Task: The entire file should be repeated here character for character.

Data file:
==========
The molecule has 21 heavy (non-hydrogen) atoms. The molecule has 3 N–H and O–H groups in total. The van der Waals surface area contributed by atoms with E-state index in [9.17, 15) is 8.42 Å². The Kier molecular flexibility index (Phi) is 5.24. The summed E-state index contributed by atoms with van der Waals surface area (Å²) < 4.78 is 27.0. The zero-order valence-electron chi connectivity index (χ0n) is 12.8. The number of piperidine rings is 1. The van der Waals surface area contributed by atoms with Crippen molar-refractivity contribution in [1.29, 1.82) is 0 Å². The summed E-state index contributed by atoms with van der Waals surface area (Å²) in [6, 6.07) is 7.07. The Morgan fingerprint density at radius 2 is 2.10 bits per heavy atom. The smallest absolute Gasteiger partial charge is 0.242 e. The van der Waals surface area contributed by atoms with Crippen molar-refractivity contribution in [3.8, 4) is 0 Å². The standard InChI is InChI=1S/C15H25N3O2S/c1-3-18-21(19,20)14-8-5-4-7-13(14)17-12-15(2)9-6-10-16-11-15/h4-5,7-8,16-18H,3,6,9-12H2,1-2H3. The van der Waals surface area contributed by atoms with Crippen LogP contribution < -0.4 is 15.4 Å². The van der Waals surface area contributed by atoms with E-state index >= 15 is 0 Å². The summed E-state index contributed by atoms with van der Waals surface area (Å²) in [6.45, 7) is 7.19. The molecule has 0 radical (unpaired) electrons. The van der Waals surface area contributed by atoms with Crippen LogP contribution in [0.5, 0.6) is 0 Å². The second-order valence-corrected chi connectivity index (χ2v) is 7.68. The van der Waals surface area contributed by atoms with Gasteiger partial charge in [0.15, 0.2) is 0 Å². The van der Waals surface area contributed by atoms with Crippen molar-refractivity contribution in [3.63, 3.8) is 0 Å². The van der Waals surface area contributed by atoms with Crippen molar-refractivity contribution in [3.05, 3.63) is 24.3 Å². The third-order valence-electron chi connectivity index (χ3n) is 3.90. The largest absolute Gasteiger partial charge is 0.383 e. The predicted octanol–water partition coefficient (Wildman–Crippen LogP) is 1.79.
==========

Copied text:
The molecule has 21 heavy (non-hydrogen) atoms. The molecule has 3 N–H and O–H groups in total. The van der Waals surface area contributed by atoms with E-state index in [9.17, 15) is 8.42 Å². The Kier molecular flexibility index (Phi) is 5.24. The summed E-state index contributed by atoms with van der Waals surface area (Å²) < 4.78 is 27.0. The zero-order valence-electron chi connectivity index (χ0n) is 12.8. The number of piperidine rings is 1. The van der Waals surface area contributed by atoms with Crippen molar-refractivity contribution in [1.29, 1.82) is 0 Å². The summed E-state index contributed by atoms with van der Waals surface area (Å²) in [6, 6.07) is 7.07. The Morgan fingerprint density at radius 2 is 2.10 bits per heavy atom. The smallest absolute Gasteiger partial charge is 0.242 e. The van der Waals surface area contributed by atoms with Crippen molar-refractivity contribution in [3.8, 4) is 0 Å². The standard InChI is InChI=1S/C15H25N3O2S/c1-3-18-21(19,20)14-8-5-4-7-13(14)17-12-15(2)9-6-10-16-11-15/h4-5,7-8,16-18H,3,6,9-12H2,1-2H3. The van der Waals surface area contributed by atoms with Crippen LogP contribution < -0.4 is 15.4 Å². The van der Waals surface area contributed by atoms with E-state index >= 15 is 0 Å². The summed E-state index contributed by atoms with van der Waals surface area (Å²) in [6.45, 7) is 7.19. The molecule has 0 radical (unpaired) electrons. The van der Waals surface area contributed by atoms with Crippen LogP contribution in [0.5, 0.6) is 0 Å². The second-order valence-corrected chi connectivity index (χ2v) is 7.68. The van der Waals surface area contributed by atoms with Gasteiger partial charge in [0.15, 0.2) is 0 Å². The van der Waals surface area contributed by atoms with Crippen molar-refractivity contribution in [3.63, 3.8) is 0 Å². The van der Waals surface area contributed by atoms with Crippen molar-refractivity contribution in [3.05, 3.63) is 24.3 Å². The third-order valence-electron chi connectivity index (χ3n) is 3.90. The largest absolute Gasteiger partial charge is 0.383 e. The predicted octanol–water partition coefficient (Wildman–Crippen LogP) is 1.79.